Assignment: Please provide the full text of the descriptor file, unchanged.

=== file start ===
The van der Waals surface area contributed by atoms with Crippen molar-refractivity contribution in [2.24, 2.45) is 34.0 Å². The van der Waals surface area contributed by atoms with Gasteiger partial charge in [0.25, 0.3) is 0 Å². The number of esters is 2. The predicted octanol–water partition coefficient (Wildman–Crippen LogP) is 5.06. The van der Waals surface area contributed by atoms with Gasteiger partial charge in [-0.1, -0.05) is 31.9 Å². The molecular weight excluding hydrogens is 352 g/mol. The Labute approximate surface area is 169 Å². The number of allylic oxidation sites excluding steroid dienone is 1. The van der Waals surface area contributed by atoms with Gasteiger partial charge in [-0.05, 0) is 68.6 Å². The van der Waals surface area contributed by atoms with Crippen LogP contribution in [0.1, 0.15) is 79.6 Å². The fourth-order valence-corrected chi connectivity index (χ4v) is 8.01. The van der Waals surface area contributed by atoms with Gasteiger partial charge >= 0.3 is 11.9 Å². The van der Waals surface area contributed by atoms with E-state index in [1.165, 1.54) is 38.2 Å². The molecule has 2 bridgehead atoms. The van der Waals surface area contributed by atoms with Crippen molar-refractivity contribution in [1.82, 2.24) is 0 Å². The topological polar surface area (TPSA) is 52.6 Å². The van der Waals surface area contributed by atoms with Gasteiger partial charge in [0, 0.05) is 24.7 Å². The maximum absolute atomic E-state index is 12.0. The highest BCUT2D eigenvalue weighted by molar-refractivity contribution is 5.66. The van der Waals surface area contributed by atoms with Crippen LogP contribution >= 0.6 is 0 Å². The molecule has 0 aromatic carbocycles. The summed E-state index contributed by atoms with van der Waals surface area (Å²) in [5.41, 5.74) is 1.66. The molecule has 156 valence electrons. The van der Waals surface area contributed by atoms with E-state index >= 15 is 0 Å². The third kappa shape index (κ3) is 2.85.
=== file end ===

The van der Waals surface area contributed by atoms with Crippen molar-refractivity contribution in [2.24, 2.45) is 34.0 Å². The van der Waals surface area contributed by atoms with Gasteiger partial charge in [0.25, 0.3) is 0 Å². The number of esters is 2. The predicted octanol–water partition coefficient (Wildman–Crippen LogP) is 5.06. The van der Waals surface area contributed by atoms with Gasteiger partial charge in [-0.1, -0.05) is 31.9 Å². The molecular weight excluding hydrogens is 352 g/mol. The Labute approximate surface area is 169 Å². The number of allylic oxidation sites excluding steroid dienone is 1. The van der Waals surface area contributed by atoms with Gasteiger partial charge in [-0.05, 0) is 68.6 Å². The van der Waals surface area contributed by atoms with Crippen LogP contribution in [0.1, 0.15) is 79.6 Å². The fourth-order valence-corrected chi connectivity index (χ4v) is 8.01. The van der Waals surface area contributed by atoms with Gasteiger partial charge >= 0.3 is 11.9 Å². The van der Waals surface area contributed by atoms with E-state index in [1.165, 1.54) is 38.2 Å². The molecule has 2 bridgehead atoms. The van der Waals surface area contributed by atoms with Crippen molar-refractivity contribution in [1.82, 2.24) is 0 Å². The topological polar surface area (TPSA) is 52.6 Å². The van der Waals surface area contributed by atoms with Gasteiger partial charge in [0, 0.05) is 24.7 Å². The maximum absolute atomic E-state index is 12.0. The highest BCUT2D eigenvalue weighted by molar-refractivity contribution is 5.66. The van der Waals surface area contributed by atoms with Crippen LogP contribution >= 0.6 is 0 Å². The molecule has 0 aromatic carbocycles. The summed E-state index contributed by atoms with van der Waals surface area (Å²) in [5.41, 5.74) is 1.66. The molecule has 156 valence electrons. The van der Waals surface area contributed by atoms with E-state index >= 15 is 0 Å². The third kappa shape index (κ3) is 2.85.